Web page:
This solves the problem of giving python programs to users who don't
have python but doesn't solve the problem of the source "secrecy"
(copyright).


Wrong problem. If you want to hide your source code from your users,
don't expect help from free software programmers.


I thought about this for a few days before responding (and Im sure I
did a few other things too ;) ), but I wanted to comment on this.

I think everyone that uses Python wants it to gain acceptance for the
great language that it is. I believe that stating an attitude in this
way is pretty counter productive in gaining any kind of wide-spread
acceptance.

Most of the replies to this request didn't mention the concept of NOT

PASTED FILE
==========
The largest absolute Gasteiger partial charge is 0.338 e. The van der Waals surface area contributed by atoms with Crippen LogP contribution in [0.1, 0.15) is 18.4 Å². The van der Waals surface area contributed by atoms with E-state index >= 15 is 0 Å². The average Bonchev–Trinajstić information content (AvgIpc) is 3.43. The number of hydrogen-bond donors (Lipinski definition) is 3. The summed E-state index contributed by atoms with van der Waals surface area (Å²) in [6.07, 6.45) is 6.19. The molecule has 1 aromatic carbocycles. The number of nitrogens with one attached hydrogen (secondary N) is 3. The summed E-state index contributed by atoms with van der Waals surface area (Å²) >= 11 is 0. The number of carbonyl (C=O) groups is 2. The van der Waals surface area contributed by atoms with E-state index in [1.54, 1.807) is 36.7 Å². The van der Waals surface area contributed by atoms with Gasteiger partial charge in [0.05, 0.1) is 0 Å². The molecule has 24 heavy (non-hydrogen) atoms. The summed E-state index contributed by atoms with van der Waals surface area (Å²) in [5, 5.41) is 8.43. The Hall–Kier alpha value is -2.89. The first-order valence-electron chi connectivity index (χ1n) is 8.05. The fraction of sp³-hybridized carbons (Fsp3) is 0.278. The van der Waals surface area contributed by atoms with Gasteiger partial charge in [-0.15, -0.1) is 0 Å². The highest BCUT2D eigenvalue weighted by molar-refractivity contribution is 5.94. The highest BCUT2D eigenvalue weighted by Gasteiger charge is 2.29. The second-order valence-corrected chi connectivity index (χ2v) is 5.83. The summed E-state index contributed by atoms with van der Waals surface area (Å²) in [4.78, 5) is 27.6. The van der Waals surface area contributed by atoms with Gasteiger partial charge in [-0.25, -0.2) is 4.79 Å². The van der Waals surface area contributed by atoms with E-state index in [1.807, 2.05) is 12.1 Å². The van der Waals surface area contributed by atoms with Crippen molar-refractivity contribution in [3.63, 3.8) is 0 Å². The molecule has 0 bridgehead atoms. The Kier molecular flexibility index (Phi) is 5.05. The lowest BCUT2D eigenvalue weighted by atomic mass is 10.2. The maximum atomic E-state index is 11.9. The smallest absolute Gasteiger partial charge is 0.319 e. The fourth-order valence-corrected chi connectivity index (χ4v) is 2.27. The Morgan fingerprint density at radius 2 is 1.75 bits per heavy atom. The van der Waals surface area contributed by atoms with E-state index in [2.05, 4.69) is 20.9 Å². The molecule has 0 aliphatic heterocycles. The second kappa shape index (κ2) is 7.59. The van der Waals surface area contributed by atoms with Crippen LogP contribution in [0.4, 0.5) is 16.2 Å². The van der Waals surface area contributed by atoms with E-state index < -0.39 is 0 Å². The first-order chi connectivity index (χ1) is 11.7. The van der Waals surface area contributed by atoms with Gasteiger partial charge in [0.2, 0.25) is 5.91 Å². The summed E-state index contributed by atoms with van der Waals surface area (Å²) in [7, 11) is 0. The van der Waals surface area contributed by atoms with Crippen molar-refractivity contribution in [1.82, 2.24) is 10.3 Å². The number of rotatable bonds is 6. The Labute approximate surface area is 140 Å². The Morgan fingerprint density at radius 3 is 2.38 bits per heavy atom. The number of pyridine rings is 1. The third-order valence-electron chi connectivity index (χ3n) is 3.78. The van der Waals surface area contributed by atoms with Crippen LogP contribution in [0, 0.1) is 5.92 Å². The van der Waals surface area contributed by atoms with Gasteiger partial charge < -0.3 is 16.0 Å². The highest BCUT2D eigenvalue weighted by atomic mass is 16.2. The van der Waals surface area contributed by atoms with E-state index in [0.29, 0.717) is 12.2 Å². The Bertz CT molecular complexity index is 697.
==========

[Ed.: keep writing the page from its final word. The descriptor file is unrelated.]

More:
protecting the software, but 2 did to different degrees. As someone
who uses and like open source software, and is slowly starting to
release some things as open source, and ALSO someone who sells
software and will continue in the future to sell software, I can say
that nothing turns me off more to a community than being told what my
goals should be.

I can understand wanting everything to be open, but thats not reality
and it never will be. Some people will always want things
proprietary, and they will only work within systems that allow that.
I think to be truly successful, systems will have to allow for this
and make it easy to do.

Currently Python does not make this REALLY easy to do, and in the
privacy portion, I believe its not even possible. This was a big
concern for me when I released my last for-sale software, but I just
decided I didn't care that much, and I love working in Python.

Some people will care enough, and will avoid Python because the
ability to protect their end results aren't there.

So far, the only semi-workable way to do this would be something like:

- Build a C program that embeds Python.
- Encrypt all the Python script/bytecode files.